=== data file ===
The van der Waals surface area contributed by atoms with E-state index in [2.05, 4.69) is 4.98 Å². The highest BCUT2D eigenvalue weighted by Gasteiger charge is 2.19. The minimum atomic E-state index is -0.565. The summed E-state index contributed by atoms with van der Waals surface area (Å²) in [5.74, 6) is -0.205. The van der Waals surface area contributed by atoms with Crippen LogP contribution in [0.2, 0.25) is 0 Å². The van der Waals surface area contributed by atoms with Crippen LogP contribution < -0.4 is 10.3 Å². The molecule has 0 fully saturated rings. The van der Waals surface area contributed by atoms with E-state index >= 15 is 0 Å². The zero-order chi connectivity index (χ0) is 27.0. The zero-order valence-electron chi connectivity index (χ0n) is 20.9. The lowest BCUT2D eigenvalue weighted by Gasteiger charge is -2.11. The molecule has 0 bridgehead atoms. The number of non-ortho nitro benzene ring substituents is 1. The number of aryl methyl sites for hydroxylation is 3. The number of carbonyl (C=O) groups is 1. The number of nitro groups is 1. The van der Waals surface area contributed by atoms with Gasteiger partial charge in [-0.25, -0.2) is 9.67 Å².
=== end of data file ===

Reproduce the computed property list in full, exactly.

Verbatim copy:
The van der Waals surface area contributed by atoms with E-state index in [2.05, 4.69) is 4.98 Å². The highest BCUT2D eigenvalue weighted by Gasteiger charge is 2.19. The minimum atomic E-state index is -0.565. The summed E-state index contributed by atoms with van der Waals surface area (Å²) in [5.74, 6) is -0.205. The van der Waals surface area contributed by atoms with Crippen LogP contribution in [0.2, 0.25) is 0 Å². The van der Waals surface area contributed by atoms with Crippen LogP contribution < -0.4 is 10.3 Å². The molecule has 0 fully saturated rings. The van der Waals surface area contributed by atoms with E-state index >= 15 is 0 Å². The zero-order chi connectivity index (χ0) is 27.0. The zero-order valence-electron chi connectivity index (χ0n) is 20.9. The lowest BCUT2D eigenvalue weighted by Gasteiger charge is -2.11. The molecule has 0 bridgehead atoms. The number of non-ortho nitro benzene ring substituents is 1. The number of aryl methyl sites for hydroxylation is 3. The number of carbonyl (C=O) groups is 1. The number of nitro groups is 1. The van der Waals surface area contributed by atoms with Gasteiger partial charge in [-0.25, -0.2) is 9.67 Å².